"Russ. Call me Russ. What floor? Top floor," replied Claven. "We're on the top floor. Follow me. We shouldn't dawdle." He strode across a stunning old tribal carpet that was bigger than my office and up a ten-foot-wide staircase that was lined with banisters and handrails of exquisitely turned wrought iron. He waited for us at the landing and, with his arms parted, pirouetted to face a pair of heavy paneled doors. He said, "Voila. Oh, wait, do either of you need to use the john?"
     Lauren replied, "I do."
     "That door, there." Russ pointed to the opposite side of the landing. "Alan, you're sure your bladder is up to it? Kimber doesn't like anyone to leave until the initial part of the meeting is over. It could be a while. He runs these things like he's Werner Erhard and were all at an old-time est meeting."
     Lauren disappeared into the bathroom. Russ asked me if I climbed rocks. I told him I didn't but that I had friends who did, mostly in Eldorado Canyon.
     "Oh maaan. Envy, envy. You should try it, you really should. You'll fall in love, I promise you. I'm going this summer for sure. First week in August, I'm climbing in Eldorado Springs. A long time dream of mine. I'll tell you, if it wasn't for climbing rocks and windsurfing I don't know how I'd stay sane."
     I told him I liked to ride bikes.
     He nodded and said, "That's okay, too," but his voice conveyed the same kind of disdain that snowboarders routinely express for skiers. Lauren returned to the landing. Claven's last words as he placed his left hand on one of the ornate doorknobs were, "Don't worry about being late. They'll probably blame me. It's one of my primary roles in the organization.  Designated screwup."  He snapped his fingers and added, "Oh, and if anyone asks, tell them I checked your ID."
     A second set of doors, these of some kind of metal, awaited us inside.  Claven mouthed a profanity, added, "I knew it. They've started," and punched a code into a keypad mounted on the wall of the small foyer.  Moments later the metal slabs slid open in the same silent, fluid motions as elevator doors.
     The doors closed behind us just as the lights in the room were dimming to black.  My retinal image of the scene in front of me was of nothing but silhouettes.  The room was large, maybe thirty by forty, and appeared to have been set up as a small theater with perhaps two dozen seats.  I tried to visualize the backs of the heads I had seen and decided that more than half the chairs were occupied.
     Claven separated my hand from Lauren's and led her to our right.  I grabbed her other hand and followed them to seats near the back of the room.  The chairs were big, leather, and comfortable.  Mine rocked gently as I sat down.  A deep, unaccented voice cracked the silence in the room.  "Nice of you to join us, Dr. Claven.  You've gathered our final guests?"
     "Yes, Kimber.  All present and accounted for."
     A spotlight clicked on and washed an uneven circle at the front of the room.  At the bottom of the circle a man sat on the edge of a small stage, gripping a cordless microphone as though it were a cherished cigar.  He was staring at the wall to our right.  I was surprised to note that he was no older than I was.  His blonde hair was thick, like his body.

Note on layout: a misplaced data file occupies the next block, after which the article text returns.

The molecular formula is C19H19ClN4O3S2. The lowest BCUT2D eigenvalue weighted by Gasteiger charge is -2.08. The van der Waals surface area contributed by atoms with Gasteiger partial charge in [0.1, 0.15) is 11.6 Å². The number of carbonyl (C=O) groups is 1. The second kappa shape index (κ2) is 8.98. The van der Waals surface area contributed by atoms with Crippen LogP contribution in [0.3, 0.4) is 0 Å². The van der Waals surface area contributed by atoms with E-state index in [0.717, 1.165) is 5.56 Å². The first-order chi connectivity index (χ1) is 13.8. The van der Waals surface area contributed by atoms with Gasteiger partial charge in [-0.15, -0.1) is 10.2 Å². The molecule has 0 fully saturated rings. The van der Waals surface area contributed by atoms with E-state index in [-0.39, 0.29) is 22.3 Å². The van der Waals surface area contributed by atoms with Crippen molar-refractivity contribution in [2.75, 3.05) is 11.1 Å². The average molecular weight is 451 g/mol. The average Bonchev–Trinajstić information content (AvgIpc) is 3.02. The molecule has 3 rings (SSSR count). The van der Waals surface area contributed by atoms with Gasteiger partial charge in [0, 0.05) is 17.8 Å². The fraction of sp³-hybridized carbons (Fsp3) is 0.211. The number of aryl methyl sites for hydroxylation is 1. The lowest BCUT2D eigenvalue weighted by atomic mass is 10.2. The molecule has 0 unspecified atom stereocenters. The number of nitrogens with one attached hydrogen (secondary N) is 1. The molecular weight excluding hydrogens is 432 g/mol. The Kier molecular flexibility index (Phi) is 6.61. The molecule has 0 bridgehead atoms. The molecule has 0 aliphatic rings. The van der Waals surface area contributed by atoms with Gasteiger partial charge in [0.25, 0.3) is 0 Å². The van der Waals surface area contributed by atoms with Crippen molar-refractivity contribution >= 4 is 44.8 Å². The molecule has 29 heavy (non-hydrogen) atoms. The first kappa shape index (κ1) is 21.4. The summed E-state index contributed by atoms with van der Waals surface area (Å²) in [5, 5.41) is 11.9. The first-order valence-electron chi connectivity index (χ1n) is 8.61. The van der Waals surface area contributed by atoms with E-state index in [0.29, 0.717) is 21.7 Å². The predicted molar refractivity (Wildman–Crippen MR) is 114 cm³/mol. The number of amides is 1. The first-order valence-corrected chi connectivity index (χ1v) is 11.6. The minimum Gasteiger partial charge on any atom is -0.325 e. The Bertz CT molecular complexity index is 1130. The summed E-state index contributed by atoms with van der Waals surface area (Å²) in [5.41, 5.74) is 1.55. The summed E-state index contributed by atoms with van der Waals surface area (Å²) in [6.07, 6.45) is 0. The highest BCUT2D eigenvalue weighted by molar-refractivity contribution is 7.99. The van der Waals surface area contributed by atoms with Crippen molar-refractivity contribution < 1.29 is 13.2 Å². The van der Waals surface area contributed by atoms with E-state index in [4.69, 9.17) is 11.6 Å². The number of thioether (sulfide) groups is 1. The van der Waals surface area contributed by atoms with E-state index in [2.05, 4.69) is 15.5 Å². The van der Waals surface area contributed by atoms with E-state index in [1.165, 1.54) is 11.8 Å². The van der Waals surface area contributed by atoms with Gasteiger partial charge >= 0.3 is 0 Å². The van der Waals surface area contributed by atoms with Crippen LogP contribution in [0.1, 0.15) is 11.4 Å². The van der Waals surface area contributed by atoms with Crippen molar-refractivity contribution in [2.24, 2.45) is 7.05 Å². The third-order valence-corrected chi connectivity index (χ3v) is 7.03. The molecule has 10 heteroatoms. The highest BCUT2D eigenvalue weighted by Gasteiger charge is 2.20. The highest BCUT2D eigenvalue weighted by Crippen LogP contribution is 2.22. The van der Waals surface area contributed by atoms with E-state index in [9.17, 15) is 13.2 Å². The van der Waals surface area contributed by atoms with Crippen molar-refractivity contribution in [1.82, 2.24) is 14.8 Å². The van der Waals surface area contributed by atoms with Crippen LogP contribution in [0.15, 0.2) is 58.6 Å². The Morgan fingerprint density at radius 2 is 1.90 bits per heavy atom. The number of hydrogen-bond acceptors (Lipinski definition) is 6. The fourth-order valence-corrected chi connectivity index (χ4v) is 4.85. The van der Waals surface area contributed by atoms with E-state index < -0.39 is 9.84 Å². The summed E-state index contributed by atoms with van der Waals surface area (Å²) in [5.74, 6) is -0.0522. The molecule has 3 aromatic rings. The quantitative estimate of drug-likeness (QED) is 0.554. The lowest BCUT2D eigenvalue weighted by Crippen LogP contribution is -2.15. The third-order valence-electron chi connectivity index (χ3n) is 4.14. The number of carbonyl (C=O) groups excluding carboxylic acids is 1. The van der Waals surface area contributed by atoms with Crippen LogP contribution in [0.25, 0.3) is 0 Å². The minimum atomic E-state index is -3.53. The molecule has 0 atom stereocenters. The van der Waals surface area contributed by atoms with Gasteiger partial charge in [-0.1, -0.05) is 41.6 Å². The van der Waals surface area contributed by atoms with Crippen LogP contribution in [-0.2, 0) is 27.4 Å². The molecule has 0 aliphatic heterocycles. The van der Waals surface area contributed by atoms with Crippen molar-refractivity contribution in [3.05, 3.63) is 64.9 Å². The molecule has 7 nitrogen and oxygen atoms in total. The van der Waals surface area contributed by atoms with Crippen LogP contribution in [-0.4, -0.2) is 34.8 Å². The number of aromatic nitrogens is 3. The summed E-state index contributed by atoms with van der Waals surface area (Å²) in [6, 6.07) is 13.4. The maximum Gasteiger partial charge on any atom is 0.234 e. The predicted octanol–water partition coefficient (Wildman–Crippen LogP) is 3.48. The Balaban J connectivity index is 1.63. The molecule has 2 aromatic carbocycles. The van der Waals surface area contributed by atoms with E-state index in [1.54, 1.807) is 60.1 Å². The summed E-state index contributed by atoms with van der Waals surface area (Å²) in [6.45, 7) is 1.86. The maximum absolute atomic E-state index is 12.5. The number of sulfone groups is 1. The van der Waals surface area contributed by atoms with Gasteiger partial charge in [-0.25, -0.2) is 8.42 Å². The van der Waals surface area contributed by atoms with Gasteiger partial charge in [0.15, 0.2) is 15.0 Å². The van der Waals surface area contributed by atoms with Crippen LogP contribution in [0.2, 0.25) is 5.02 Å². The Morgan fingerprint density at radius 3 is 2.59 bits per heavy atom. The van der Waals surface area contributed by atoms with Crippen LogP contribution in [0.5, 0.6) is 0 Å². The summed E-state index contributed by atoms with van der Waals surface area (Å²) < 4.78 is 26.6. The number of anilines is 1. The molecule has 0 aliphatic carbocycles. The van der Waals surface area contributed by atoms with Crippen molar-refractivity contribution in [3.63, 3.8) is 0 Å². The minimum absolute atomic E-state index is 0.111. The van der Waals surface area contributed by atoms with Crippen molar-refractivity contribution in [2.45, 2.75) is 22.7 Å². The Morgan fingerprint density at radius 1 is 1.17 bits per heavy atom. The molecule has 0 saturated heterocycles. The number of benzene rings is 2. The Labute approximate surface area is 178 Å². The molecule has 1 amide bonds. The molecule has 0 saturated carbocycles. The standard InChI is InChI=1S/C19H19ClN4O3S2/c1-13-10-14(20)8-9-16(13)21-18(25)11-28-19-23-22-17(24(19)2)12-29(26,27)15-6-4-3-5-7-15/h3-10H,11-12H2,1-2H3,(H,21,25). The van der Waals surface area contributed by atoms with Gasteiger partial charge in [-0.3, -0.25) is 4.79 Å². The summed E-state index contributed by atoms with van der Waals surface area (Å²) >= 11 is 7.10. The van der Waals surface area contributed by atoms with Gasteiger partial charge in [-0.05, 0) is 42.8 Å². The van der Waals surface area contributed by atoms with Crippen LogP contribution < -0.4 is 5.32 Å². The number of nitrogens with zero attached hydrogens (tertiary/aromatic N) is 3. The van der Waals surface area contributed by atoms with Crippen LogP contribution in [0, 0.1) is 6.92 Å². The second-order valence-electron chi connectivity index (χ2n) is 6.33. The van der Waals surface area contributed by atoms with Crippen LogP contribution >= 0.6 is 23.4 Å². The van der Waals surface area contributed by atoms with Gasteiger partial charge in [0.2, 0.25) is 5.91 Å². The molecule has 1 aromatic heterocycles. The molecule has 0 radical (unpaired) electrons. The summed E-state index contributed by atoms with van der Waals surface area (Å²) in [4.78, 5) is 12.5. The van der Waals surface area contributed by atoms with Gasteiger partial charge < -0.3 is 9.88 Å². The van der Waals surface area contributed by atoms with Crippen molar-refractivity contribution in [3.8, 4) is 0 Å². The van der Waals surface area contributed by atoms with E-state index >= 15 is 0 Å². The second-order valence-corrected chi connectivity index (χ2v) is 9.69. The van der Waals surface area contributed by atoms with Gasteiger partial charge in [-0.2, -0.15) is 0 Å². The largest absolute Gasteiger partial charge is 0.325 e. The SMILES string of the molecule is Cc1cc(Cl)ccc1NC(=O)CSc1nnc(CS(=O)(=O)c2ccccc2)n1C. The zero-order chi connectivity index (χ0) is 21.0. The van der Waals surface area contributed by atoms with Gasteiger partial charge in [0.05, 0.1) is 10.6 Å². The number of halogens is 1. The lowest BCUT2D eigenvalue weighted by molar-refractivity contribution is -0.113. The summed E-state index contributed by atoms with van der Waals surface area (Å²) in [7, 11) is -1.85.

"Good day, all.  My name is Kimber Lister. To all of you who are visiting my home for the first time, please permit me to offer you a warm welcome to my dwelling and a gracious introduction to ... Locard."
     The 'd' was silent.

     Kimber Lister's eyes never strayed toward the small audience as he addressed us from the diminutive stage. His voice was a resonating baritone that caused the subwoofer in the room's sound system to rumble. The rich timbre of the sound was an incongruous counterpoint to the body of the man who was speaking; Kimber was soft and round and appeared almost childlike and angelic, despite his size.
     "As we have three visitors with us today, I will briefly survey our procedure. The Locard Acceptance Committee has already reviewed the case we will be discussing this afternoon. After contemplation and deliberation, the committee has reached a decision to permit the entire group to hear the details of the case and to render a decision as to whether or not to offer our expertise and make our services available to assist the local authorities in accomplishing a final determination of the issues that remain unresolved in the matters that will be before us today."
     Russ Claven leaned my way and said, "He always talks like this when he's in front of groups. The man was born in the wrong century."
     Lister continued to focus his attention on the wall. "The purpose of today's meeting of the complete membership — in consort with our invited professional guests — is threefold. First, we will use this opportunity to familiarize ourselves with the specifics of the case. That is ... to review what is known, and to make an initial determination of the breadth and quality of the evidence that was developed during earlier phases of the investigation — those conducted by local authorities contemporary to, and subsequent to, the crime. Second, we will make a final determination as to whether or not to commit our resources to provide assistance toward further analysis. Finally, should we decide to proceed, we will endeavor to develop and implement a strategy that will permit us to take the investigation to a more fulfilling level. To further those objectives, we will use presentation, discussion, question and answer, argument, and deduction. Through the process that ensues, remaining investigatory tasks will be identified and fertile forensic pathways marked. Locard members and visiting experts alike will then use these guidelines to delineate tasks so that appropriate individuals might accept responsibility for making additional analyses and inquiries that are in line with their areas of expertise. As the developing evidence dictates, of course."